In an effort to address intuitive observations on changes in the natural environment, Tanana Chiefs Conference (TCC), is currently developing a mobile-device app designed primary for use by rural community members to record and archive observations on the natural environment. Here, we propose to complete the development phase and implement a public outreach and educational phase of community-based monitoring (CBM) across the Yukon and Upper Kuskokwim river basins - primarily in Alaska Native villages (however, not exclusive). Our effort will focus on subject matters relating to non-salmon fish, migratory waterfowl and will consider water temperature measurements, as part of a broader initiative by TCC to develop...
The overarching goal of this project is to develop spawning and rearing habitat potential estimates for the Yukon and Kuskokwim river basins in Alaska. To accomplish this goal we will compile georeferenced data on Chinook salmon juvenile and adult habitat use from existing databases, and incorporate input from agencies and community members solicited through targeted workshops to develop habitat potential models and a user-friendly tool to facilitate habitat potential mapping. Our specific objectives are to: 1) Compile georeferenced juvenile and adult Chinook salmon distribution data and classify these data based on uncertainty 2) Use previously-developed Chinook salmon models from Alaska to produce initial maps...
The main objective of this study is to examine the spatial ecology of lynx, including travel rates, habitat use, and dispersal corridors, based on GPS data and, if funding permits, stable isotope chemistry. The proposed study focuses on lynx movement ecology across several F&WS NWRs (Tetlin, Yukon Flats, Kanuti, and Koyukuk/Nowitna) and one national park (Gates of the Arctic, GAAR). Lynx will be captured in cage traps and foot snares (winter) or modi􀂡ed foot traps (autumn) by biologists from F&WS and UAF during January – April and August – October, depending on study location. These activities will be coordinated with FWS collaborators and students in an attempt to maintain 10-20 GPS collars per study region per...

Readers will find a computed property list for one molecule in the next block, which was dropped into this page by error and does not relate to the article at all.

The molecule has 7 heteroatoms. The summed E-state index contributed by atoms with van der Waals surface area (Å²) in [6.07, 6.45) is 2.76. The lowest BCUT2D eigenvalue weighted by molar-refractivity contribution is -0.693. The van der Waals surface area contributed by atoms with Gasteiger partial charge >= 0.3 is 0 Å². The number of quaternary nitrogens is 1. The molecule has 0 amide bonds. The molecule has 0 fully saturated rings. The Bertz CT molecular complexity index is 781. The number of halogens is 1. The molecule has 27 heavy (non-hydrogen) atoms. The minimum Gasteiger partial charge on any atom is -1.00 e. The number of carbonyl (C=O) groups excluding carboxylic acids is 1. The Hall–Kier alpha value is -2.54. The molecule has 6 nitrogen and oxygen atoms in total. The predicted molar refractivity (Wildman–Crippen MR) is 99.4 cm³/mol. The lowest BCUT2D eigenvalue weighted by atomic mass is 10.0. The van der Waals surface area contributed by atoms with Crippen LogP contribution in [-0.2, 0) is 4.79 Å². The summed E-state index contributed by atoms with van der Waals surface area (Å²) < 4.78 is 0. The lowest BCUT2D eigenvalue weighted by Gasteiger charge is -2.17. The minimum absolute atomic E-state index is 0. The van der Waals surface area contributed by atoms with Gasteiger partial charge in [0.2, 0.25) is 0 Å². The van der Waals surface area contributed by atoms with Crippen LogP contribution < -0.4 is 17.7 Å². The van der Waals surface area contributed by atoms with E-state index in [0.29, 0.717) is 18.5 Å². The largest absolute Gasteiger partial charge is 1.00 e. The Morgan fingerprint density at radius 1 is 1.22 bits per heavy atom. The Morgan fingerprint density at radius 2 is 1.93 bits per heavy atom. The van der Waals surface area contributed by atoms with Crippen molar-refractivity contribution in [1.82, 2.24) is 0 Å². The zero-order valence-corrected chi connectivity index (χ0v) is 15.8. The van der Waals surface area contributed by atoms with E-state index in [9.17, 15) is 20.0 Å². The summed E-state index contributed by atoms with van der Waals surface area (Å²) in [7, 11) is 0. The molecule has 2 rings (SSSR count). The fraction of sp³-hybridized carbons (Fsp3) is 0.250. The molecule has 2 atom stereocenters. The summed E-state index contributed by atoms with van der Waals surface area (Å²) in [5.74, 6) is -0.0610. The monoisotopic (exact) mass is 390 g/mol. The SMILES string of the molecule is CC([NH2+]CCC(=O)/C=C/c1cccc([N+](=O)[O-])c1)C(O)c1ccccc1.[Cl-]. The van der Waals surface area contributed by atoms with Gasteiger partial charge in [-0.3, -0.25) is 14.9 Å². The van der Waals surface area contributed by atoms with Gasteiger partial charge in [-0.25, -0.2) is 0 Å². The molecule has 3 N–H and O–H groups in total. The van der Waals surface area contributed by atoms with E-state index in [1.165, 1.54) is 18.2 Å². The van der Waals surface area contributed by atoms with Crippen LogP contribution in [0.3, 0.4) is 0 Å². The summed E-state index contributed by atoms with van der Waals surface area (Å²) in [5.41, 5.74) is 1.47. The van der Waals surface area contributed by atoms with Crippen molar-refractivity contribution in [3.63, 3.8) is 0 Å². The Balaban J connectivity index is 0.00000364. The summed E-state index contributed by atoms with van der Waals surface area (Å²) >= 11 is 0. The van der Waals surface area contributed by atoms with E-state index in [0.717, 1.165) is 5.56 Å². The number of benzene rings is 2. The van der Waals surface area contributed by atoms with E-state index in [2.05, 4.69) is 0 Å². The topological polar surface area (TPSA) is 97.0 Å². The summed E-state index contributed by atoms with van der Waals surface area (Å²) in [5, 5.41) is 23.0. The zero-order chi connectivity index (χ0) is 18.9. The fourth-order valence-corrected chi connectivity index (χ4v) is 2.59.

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The Alaska Region of the US Fish and Wildlife Service began a requirements analysis for a regional data management system in early 2020. A needs assessment was completed to identify mandatory requirements and better understand staff needs and desired features. The needs assessment aimed to understand: 1) current data management practices of staff; 2) quantity and format of the data staff produce; 3) where data are stored; 4) data management challenges; and 5) desired features that staff would like to have incorporated into a future system. Staff who work with scientific data in the Alaska Region were given the opportunity to complete a questionnaire and participate in individual interviews regarding their data management...
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The Alaska Region of the US Fish and Wildlife Service began a requirements analysis for a regional data management system in early 2020. A needs assessment was completed in January 2021 to identify mandatory requirements and better understand staff needs and desired features (https://doi.org/10.7944/P9T1UDMY). This report built upon that assessment by providing a system suitability analysis. System requirements and needs and wants of the staff were categorized and placed in a Quality Function Deployment (QFD) Model, along with the most common systems used by staff and several options in use by other DOI and Federal agencies. Overall, modular systems that have been purpose-built to manage the life cycle of data...